A second embodiment of the invention provides a method for optical wavelength conversion. The method includes providing a grating located at least partially in non-linear optical material, illuminating the grating with a continuous-wave optical signal having an intensity, additionally illuminating the grating with an input optical signal having an intensity that, together with the intensity of the continuous-wave optical signal, produces a photonic bandgap that blocks onward propagation of the continuous-wave signal, modulating the intensity of the input optical signal to shift the photonic bandgap to allow onward propagation of the continuous-wave optical signal, and receiving the continuous wave optical signal modulated in accordance with the modulation of the input optical signal. The method further includes the step of illuminating the grating with only the continuous wave optical signal having an intensity to block the continuous wave optical signal from propagating through the grating.

Clearly, some embodiments of the invention may exhibit advantages in addition to, or in lieu of, those mentioned above. Additionally, other systems, methods, features and/or advantages of the present invention may become apparent to one with skill in the art upon examination of the following drawings and detailed description. It is intended that all such additional systems, methods, features and/or advantages be included within this description, be within the scope of the present invention, and be protected by the accompanying claims.

BRIEF DESCRIPTION OF THE DRAWINGS

Many aspects of the invention can be better understood with reference to the following drawings. The components in the drawings are not necessarily to scale, emphasis instead being placed upon clearly illustrating the principles of the present invention. Moreover, in the drawings, like reference numerals designate corresponding parts throughout the several views.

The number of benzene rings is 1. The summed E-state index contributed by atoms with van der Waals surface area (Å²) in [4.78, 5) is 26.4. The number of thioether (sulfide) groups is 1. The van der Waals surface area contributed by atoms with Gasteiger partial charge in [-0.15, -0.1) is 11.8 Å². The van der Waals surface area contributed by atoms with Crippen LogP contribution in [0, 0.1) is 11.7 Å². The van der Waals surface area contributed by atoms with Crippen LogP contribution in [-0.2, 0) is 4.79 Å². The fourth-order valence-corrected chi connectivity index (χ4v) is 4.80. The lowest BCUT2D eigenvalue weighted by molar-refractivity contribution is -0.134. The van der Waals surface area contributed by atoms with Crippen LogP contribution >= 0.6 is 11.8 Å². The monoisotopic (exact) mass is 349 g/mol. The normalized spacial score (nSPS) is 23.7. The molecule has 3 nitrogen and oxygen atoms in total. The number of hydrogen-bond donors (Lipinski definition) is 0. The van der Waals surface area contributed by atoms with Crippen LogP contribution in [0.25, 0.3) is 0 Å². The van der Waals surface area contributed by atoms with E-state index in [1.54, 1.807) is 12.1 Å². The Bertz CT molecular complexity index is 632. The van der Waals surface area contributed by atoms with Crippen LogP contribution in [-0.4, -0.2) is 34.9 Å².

FIG. 1 illustrates a dispersion curve diagram that plots the possible photonic states for light propagating through an optical waveguide, plotted as energy levels versus wavenumber kZ.

FIG. 2 illustrates the dispersion curve diagram of FIG. 1 together with a photonic bandgap when a conventional optical grating is present in a waveguide made of a linear material.

FIG. 3 illustrates photonic bandgap shifting in the dispersion curve diagram when an optical grating is fabricated in a corrugated substrate containing non-linear material.

FIG. 4 is a block diagram illustrating the principle of operation of an exemplary wavelength converter using bandgap shifting.

FIG. 5 is an illustration of the wavelength converter of FIG. 4 constructed in accordance with the present invention, when an input optical signal is provided to the grating via a waveguide.

FIG. 6A is an illustration of the wavelength converter of FIG. 4, constructed in accordance with the present invention, when an input optical signal is provided to the grating via direct illumination.